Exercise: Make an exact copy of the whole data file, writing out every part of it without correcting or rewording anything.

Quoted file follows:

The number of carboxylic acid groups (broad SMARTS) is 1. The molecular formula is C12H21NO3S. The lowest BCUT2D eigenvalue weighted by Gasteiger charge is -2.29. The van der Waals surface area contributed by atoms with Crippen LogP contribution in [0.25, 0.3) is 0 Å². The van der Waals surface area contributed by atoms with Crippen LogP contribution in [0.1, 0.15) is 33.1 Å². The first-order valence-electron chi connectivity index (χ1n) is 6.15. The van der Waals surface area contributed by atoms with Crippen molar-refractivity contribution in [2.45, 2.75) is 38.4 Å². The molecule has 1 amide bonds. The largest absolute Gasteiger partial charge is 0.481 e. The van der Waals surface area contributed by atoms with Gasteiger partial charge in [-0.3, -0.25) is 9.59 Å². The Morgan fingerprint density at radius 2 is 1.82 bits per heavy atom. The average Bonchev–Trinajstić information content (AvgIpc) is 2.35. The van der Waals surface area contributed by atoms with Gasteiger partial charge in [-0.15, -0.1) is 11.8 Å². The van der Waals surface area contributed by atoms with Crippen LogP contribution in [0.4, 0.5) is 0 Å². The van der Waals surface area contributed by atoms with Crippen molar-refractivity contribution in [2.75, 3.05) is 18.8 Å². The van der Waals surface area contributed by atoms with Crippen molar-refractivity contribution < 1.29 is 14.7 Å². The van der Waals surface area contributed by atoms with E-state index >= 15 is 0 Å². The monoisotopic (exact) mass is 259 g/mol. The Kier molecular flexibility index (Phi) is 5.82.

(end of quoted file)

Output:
The number of carboxylic acid groups (broad SMARTS) is 1. The molecular formula is C12H21NO3S. The lowest BCUT2D eigenvalue weighted by Gasteiger charge is -2.29. The van der Waals surface area contributed by atoms with Crippen LogP contribution in [0.25, 0.3) is 0 Å². The van der Waals surface area contributed by atoms with Crippen LogP contribution in [0.1, 0.15) is 33.1 Å². The first-order valence-electron chi connectivity index (χ1n) is 6.15. The van der Waals surface area contributed by atoms with Crippen molar-refractivity contribution in [2.45, 2.75) is 38.4 Å². The molecule has 1 amide bonds. The largest absolute Gasteiger partial charge is 0.481 e. The van der Waals surface area contributed by atoms with Gasteiger partial charge in [-0.3, -0.25) is 9.59 Å². The Morgan fingerprint density at radius 2 is 1.82 bits per heavy atom. The average Bonchev–Trinajstić information content (AvgIpc) is 2.35. The van der Waals surface area contributed by atoms with Gasteiger partial charge in [-0.15, -0.1) is 11.8 Å². The van der Waals surface area contributed by atoms with Crippen LogP contribution in [0.4, 0.5) is 0 Å². The van der Waals surface area contributed by atoms with Crippen molar-refractivity contribution in [2.75, 3.05) is 18.8 Å². The van der Waals surface area contributed by atoms with Crippen molar-refractivity contribution < 1.29 is 14.7 Å². The van der Waals surface area contributed by atoms with E-state index >= 15 is 0 Å². The monoisotopic (exact) mass is 259 g/mol. The Kier molecular flexibility index (Phi) is 5.82.